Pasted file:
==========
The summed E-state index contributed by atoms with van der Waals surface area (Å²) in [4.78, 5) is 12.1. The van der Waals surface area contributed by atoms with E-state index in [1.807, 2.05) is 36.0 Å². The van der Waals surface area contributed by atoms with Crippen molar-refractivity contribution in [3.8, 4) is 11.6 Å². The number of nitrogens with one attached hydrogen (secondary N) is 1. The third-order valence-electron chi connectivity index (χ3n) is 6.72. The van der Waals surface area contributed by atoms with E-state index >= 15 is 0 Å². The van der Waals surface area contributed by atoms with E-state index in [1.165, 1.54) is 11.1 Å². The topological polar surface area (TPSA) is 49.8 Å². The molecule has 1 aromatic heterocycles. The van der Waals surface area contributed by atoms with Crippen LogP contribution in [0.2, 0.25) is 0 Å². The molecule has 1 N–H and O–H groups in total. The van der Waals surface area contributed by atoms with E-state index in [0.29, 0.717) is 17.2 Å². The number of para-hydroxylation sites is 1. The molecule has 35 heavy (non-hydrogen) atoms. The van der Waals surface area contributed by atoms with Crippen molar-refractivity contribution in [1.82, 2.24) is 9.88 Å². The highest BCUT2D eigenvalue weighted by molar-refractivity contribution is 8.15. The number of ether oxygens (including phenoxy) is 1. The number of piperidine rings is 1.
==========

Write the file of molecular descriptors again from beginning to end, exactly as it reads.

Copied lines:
The summed E-state index contributed by atoms with van der Waals surface area (Å²) in [4.78, 5) is 12.1. The van der Waals surface area contributed by atoms with E-state index in [1.807, 2.05) is 36.0 Å². The van der Waals surface area contributed by atoms with Crippen molar-refractivity contribution in [3.8, 4) is 11.6 Å². The number of nitrogens with one attached hydrogen (secondary N) is 1. The third-order valence-electron chi connectivity index (χ3n) is 6.72. The van der Waals surface area contributed by atoms with E-state index >= 15 is 0 Å². The van der Waals surface area contributed by atoms with E-state index in [1.165, 1.54) is 11.1 Å². The topological polar surface area (TPSA) is 49.8 Å². The molecule has 1 aromatic heterocycles. The van der Waals surface area contributed by atoms with Crippen LogP contribution in [0.2, 0.25) is 0 Å². The molecule has 1 N–H and O–H groups in total. The van der Waals surface area contributed by atoms with E-state index in [0.29, 0.717) is 17.2 Å². The number of para-hydroxylation sites is 1. The molecule has 35 heavy (non-hydrogen) atoms. The van der Waals surface area contributed by atoms with Crippen molar-refractivity contribution in [1.82, 2.24) is 9.88 Å². The highest BCUT2D eigenvalue weighted by molar-refractivity contribution is 8.15. The number of ether oxygens (including phenoxy) is 1. The number of piperidine rings is 1.